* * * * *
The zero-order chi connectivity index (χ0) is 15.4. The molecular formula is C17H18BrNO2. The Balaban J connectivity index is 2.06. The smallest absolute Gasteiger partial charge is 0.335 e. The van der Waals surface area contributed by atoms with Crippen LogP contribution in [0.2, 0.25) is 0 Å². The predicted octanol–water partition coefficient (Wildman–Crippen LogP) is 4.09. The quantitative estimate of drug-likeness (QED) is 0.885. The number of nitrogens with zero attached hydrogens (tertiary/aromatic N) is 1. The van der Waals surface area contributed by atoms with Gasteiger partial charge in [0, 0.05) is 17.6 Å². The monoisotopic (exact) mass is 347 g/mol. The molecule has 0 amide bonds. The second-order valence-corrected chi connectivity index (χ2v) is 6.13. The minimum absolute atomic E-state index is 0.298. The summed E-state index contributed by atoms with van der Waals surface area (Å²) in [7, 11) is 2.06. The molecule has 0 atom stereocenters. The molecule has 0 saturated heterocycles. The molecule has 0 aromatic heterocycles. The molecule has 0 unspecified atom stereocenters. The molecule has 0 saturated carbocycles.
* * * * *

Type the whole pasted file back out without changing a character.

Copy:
The zero-order chi connectivity index (χ0) is 15.4. The molecular formula is C17H18BrNO2. The Balaban J connectivity index is 2.06. The smallest absolute Gasteiger partial charge is 0.335 e. The van der Waals surface area contributed by atoms with Crippen LogP contribution in [0.2, 0.25) is 0 Å². The predicted octanol–water partition coefficient (Wildman–Crippen LogP) is 4.09. The quantitative estimate of drug-likeness (QED) is 0.885. The number of nitrogens with zero attached hydrogens (tertiary/aromatic N) is 1. The van der Waals surface area contributed by atoms with Gasteiger partial charge in [0, 0.05) is 17.6 Å². The monoisotopic (exact) mass is 347 g/mol. The molecule has 0 amide bonds. The second-order valence-corrected chi connectivity index (χ2v) is 6.13. The minimum absolute atomic E-state index is 0.298. The summed E-state index contributed by atoms with van der Waals surface area (Å²) in [7, 11) is 2.06. The molecule has 0 atom stereocenters. The molecule has 0 saturated heterocycles. The molecule has 0 aromatic heterocycles. The molecule has 0 unspecified atom stereocenters. The molecule has 0 saturated carbocycles.